A Little History of the World
|Author:||E. H. Gombrich; Caroline Mustill (Translator); Clifford Harper (Illustrator)|
|Series:||Little Histories Ser.|
In 1935, with a doctorate in art history and no prospect of a job, twenty-six-year-old Ernst Gombrich was invited to attempt a history of the world for younger readers. Amazingly, he completed the task in an intense six weeks, and Eine kurze Weltgeschichte für junge Leser was published in Vienna to immediate success. It is now an international bestseller and available in almost thirty languages across the world.
In forty concise chapters, Gombrich tells the story of man from the Stone Age to the atomic bomb. In between emerges a colorful picture of wars and conquests, grand works of art, and the spread and limitations of science. This is a text dominated not by dates and facts but by the sweep of mankind's experience across the centuries, a guide to humanity's achievements and an acute witness to its frailties. The product of a generous and humane sensibility, this timeless account makes intelligible the full span of human history.
'I wish it had been available when I was young.' Allan Massie, Literary Review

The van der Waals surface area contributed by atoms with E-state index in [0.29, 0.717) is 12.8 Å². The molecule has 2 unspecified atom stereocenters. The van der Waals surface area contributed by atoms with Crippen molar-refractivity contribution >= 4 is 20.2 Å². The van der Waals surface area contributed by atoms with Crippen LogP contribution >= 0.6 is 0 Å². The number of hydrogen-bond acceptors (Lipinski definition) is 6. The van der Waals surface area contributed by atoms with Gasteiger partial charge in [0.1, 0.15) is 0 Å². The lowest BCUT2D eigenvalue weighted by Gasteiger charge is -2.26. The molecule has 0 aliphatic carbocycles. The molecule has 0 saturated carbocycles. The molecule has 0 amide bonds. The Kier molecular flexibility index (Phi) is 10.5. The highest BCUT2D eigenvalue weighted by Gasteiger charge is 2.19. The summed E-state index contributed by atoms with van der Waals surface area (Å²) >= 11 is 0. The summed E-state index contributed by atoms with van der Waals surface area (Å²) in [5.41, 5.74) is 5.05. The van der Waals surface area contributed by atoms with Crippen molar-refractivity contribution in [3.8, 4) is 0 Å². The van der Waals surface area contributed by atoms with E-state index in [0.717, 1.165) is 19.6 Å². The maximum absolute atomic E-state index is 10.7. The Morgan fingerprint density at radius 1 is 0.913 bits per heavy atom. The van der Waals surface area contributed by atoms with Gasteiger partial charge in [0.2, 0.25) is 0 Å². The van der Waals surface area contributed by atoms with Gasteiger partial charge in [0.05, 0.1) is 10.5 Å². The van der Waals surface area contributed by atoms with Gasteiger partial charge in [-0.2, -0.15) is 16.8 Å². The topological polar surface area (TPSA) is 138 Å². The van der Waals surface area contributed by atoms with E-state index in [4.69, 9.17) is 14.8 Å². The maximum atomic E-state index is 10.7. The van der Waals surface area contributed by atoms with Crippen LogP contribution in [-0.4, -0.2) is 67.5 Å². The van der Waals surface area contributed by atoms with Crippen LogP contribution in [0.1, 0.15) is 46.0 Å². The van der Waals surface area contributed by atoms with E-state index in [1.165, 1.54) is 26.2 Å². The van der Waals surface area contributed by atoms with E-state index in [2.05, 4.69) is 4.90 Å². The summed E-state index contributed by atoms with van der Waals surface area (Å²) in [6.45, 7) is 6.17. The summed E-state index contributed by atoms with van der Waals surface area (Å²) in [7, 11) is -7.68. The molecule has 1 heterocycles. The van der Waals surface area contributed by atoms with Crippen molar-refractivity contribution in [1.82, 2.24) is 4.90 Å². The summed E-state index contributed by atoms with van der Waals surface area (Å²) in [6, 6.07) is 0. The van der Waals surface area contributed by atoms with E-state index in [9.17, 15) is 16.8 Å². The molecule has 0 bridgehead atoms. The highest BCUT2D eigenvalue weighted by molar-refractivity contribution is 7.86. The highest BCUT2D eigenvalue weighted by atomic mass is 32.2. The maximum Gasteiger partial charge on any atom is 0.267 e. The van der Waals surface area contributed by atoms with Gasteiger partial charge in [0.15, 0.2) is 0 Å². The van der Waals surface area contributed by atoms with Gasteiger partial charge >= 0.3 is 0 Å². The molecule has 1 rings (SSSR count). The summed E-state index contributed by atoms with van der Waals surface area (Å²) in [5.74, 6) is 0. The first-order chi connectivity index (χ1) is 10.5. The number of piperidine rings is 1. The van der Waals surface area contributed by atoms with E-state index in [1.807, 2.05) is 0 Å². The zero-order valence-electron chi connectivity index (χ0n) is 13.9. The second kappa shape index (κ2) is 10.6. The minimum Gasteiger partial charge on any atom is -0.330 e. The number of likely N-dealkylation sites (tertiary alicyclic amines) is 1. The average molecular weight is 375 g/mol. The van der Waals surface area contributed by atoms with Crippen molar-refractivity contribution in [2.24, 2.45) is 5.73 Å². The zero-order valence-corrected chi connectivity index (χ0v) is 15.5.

'There is not one of the 39 short chapters that is not enlivened by a sharp insight or arresting image.' Tim Blanning, The Sunday Telegraph
'With Gombrich's Little History, at last available in English there will be many generations of future historians who will attribute to it their lifelong passion for history - and for truth.' Lisa Jardine, The Times
'Do not, from its title, underestimate this book.' Brian Sewell, Evening Standard
'Gombrich opens with the most magical definition of history I have ever read.' Amanda Vickery, Guardian Review
'Brilliant, irresistible: a wonderful surprise.' Philip Pullman
'the whole experience of human history, from prehistory to the Second World War, compressed into a flowing narrative... A delight.' The Daily Telegraph
Among E. H. Gombrich's many writings are the international bestsellers The Story of Art and Art and Illusion. He was director of the Warburg Institute of the University of London from 1959 to 1976.